Jersey: lobbying Brussels to protect its tax evasion industry
Fresh research from Corporate Europe Observatory (CEO), a respected NGO that monitors lobbying in Brussels, throws light on how a variety of non-EU governments use "public affairs" agencies, a.k.a. lobbying firms, to bolster their efforts to secure preferential trade terms, special funding, or de-regulation. And guess what: our esteemed friends in Jersey feature prominently, cited for lobbying to protect the island's tax evasion industry, which is under threat from imminent revisions to the EU Savings Tax Directive, and also lobbying to prevent effective regulation of alternative investment fund managers, i.e. the hedge fund industry which thrives in laxly regulated offshore centres.
According to CEO, the vast majority (99 percent) of lobbying effort in Brussels by secrecy jurisdictions happens behind closed doors. Unusually, however, in October 2008 Jersey and its buddies in the tax evasion industry hosted a lunchtime debate involving EU Tax Commissioner László Kovács, which meant that matters were more on public record. And what is revealed is yet another sordid example of how Jersey's government lobbies against public interest:
The “opening act” of the event was carried out by Richard Hay, an international tax lawyer who strongly advocates tax competition and tax havens. Commissioner Kovacs was exposed to Hay’s highly oriented views and, after his own speech, questioned by a floor mainly composed of tax havens enthusiasts. What was at stakes? Simply the preservation of the Channel Islands’ “market share” in the big EU business of tax evasion and tax fraud.
We don't need to remind you that the government of Jersey has declined to cooperate in tax information exchange on the European model. There is only one possible explanation for not cooperating: the Jersey authorities recognise that tax evasion is a principal attraction (the principal attraction?) for the US$500 billion of financial assets held on accounts in the island by non-residents.
The Jersey authorities are equally desperate to prevent effective regulation of its alternative investment industry. Hedge funds adore places like Jersey: taxes are low or non-existent, and regulation is lax to the point of comatose. Remember that Jersey led the way in 2008 in allowing unregulated funds, and this blogger can confirm that behind closed doors Jersey's regulators boast about their efforts to minimise financial market regulation on request from their clients.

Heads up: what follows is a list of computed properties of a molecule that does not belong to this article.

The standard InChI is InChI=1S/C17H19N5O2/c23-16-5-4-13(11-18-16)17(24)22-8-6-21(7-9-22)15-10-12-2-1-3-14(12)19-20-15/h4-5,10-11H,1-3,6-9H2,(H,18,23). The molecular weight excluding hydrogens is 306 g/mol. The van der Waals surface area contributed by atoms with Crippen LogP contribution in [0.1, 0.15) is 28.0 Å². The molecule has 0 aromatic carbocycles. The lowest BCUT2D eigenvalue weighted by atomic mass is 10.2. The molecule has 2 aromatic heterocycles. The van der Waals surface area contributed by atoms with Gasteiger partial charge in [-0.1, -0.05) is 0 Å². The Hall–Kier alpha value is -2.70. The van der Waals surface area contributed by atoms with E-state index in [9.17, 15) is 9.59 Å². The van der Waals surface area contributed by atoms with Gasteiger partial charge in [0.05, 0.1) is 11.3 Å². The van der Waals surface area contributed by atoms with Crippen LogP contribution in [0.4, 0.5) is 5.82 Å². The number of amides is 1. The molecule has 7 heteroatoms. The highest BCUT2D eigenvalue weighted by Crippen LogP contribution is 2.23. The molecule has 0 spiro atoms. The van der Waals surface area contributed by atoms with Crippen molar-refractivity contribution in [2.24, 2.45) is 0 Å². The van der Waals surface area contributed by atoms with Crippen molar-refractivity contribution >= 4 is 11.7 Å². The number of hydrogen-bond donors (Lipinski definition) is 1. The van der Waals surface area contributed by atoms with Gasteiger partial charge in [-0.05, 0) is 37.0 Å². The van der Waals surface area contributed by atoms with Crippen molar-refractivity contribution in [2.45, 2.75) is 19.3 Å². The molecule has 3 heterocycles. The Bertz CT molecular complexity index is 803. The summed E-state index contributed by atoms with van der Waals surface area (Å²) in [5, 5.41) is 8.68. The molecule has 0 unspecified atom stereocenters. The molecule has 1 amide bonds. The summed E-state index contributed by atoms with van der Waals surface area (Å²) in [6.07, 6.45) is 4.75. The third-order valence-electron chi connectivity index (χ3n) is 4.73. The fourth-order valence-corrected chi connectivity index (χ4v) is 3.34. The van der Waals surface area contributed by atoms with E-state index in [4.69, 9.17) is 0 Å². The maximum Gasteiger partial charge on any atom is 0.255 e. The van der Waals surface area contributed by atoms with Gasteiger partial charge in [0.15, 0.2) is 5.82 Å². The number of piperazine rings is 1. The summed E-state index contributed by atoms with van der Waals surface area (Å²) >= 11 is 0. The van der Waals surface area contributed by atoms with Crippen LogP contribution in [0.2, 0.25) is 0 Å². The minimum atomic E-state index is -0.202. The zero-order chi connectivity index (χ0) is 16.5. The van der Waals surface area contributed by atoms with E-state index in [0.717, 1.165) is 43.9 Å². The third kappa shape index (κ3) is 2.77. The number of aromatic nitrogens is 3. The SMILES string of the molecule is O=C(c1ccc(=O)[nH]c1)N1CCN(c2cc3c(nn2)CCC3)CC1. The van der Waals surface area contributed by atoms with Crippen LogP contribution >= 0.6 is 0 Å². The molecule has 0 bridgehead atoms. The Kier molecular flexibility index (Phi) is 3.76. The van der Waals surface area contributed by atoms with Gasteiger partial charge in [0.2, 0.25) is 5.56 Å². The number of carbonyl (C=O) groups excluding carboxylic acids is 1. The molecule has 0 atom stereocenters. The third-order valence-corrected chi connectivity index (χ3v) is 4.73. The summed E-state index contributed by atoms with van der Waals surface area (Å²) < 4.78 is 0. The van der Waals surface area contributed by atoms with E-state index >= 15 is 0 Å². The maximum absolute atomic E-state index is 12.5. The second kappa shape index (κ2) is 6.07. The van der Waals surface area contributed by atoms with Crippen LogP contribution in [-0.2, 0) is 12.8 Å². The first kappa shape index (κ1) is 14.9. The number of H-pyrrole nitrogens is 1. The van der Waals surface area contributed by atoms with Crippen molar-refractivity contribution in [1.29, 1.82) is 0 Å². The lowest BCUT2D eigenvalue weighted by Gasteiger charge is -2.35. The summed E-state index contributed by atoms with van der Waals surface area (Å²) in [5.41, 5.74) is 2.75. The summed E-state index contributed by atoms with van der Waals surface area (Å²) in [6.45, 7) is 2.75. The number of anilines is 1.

In the case of the EU's Alternative Investment Fund Managers (AIFM) Directive, tabled in April 2009 with the principal objectives of requiring hedge funds, private equity firms, real estate funds and such like to make their activities more transparent and therefore less risky to public interest, the fear in Jersey was that such transparency would undermine the raison d'être of its offshore financial centre, namely tax evasion. So Jersey's lobbyist-in-chief in Brussels, Alistair Sutton, plus the ever obliging men in suits at PwC, swung into action:
Jersey Finance Ltd., the marketing arm of the island’s finance industry also hired PricewaterhouseCoopers (PwC) in London to prepare a battle map for Jersey’s financial services industry lobbyists in Brussels – including White & Case128. Sutton is confident about the outcome of his lobbying work: “The good news is that the doors of the European institutions are relatively open to representations by all economic operators from inside and outside the EU. The AIFM directive has been a steep learning curve for all EU institutions, which continue to need technical and business input from all affected by the measure."
Good news for those who use places like Jersey, but bad news for the world at large. Needless to say, none of this lobbying effort is effectively scrutinised by elected representatives of Jersey's government, nor is there any coverage in the local media. The prevailing attitude is 'what's good for the finance industry is good for Jersey.'
You can download Corporate Europe Observatory's report on lobbying for governments here.